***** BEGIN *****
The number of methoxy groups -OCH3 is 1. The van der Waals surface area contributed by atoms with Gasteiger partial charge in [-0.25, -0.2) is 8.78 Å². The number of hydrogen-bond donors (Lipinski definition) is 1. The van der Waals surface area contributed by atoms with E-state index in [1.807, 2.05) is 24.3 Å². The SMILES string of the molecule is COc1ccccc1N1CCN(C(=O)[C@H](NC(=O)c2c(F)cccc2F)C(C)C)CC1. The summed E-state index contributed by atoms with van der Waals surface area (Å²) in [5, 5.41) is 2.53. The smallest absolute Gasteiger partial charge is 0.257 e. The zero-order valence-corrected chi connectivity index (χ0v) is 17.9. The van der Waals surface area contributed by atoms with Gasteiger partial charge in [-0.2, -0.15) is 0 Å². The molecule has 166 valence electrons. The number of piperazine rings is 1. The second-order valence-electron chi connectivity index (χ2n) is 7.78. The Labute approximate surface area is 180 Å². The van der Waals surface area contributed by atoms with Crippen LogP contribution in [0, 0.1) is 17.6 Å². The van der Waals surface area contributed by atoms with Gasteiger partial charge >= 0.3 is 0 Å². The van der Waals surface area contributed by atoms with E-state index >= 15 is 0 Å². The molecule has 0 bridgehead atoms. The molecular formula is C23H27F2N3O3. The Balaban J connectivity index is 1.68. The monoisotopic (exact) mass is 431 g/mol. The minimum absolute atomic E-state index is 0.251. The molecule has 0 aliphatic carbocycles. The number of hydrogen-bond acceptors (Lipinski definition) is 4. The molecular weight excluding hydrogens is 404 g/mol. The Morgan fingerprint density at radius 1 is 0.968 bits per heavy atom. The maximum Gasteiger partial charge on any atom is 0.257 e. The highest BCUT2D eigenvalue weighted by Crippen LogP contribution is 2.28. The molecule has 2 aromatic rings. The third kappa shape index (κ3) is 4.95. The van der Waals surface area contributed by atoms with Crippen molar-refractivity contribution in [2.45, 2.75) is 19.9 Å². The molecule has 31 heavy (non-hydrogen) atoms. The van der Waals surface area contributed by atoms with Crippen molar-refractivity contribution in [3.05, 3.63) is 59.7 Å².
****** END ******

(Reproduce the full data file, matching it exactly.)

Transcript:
The number of methoxy groups -OCH3 is 1. The van der Waals surface area contributed by atoms with Gasteiger partial charge in [-0.25, -0.2) is 8.78 Å². The number of hydrogen-bond donors (Lipinski definition) is 1. The van der Waals surface area contributed by atoms with E-state index in [1.807, 2.05) is 24.3 Å². The SMILES string of the molecule is COc1ccccc1N1CCN(C(=O)[C@H](NC(=O)c2c(F)cccc2F)C(C)C)CC1. The summed E-state index contributed by atoms with van der Waals surface area (Å²) in [5, 5.41) is 2.53. The smallest absolute Gasteiger partial charge is 0.257 e. The zero-order valence-corrected chi connectivity index (χ0v) is 17.9. The van der Waals surface area contributed by atoms with Gasteiger partial charge in [-0.2, -0.15) is 0 Å². The molecule has 166 valence electrons. The number of piperazine rings is 1. The second-order valence-electron chi connectivity index (χ2n) is 7.78. The Labute approximate surface area is 180 Å². The van der Waals surface area contributed by atoms with Crippen LogP contribution in [0, 0.1) is 17.6 Å². The van der Waals surface area contributed by atoms with Gasteiger partial charge >= 0.3 is 0 Å². The van der Waals surface area contributed by atoms with E-state index >= 15 is 0 Å². The molecule has 0 bridgehead atoms. The molecular formula is C23H27F2N3O3. The Balaban J connectivity index is 1.68. The monoisotopic (exact) mass is 431 g/mol. The minimum absolute atomic E-state index is 0.251. The molecule has 0 aliphatic carbocycles. The number of hydrogen-bond acceptors (Lipinski definition) is 4. The molecular weight excluding hydrogens is 404 g/mol. The Morgan fingerprint density at radius 1 is 0.968 bits per heavy atom. The maximum Gasteiger partial charge on any atom is 0.257 e. The highest BCUT2D eigenvalue weighted by Crippen LogP contribution is 2.28. The molecule has 2 aromatic rings. The third kappa shape index (κ3) is 4.95. The van der Waals surface area contributed by atoms with Crippen molar-refractivity contribution in [2.45, 2.75) is 19.9 Å². The molecule has 31 heavy (non-hydrogen) atoms. The van der Waals surface area contributed by atoms with Crippen molar-refractivity contribution in [3.05, 3.63) is 59.7 Å².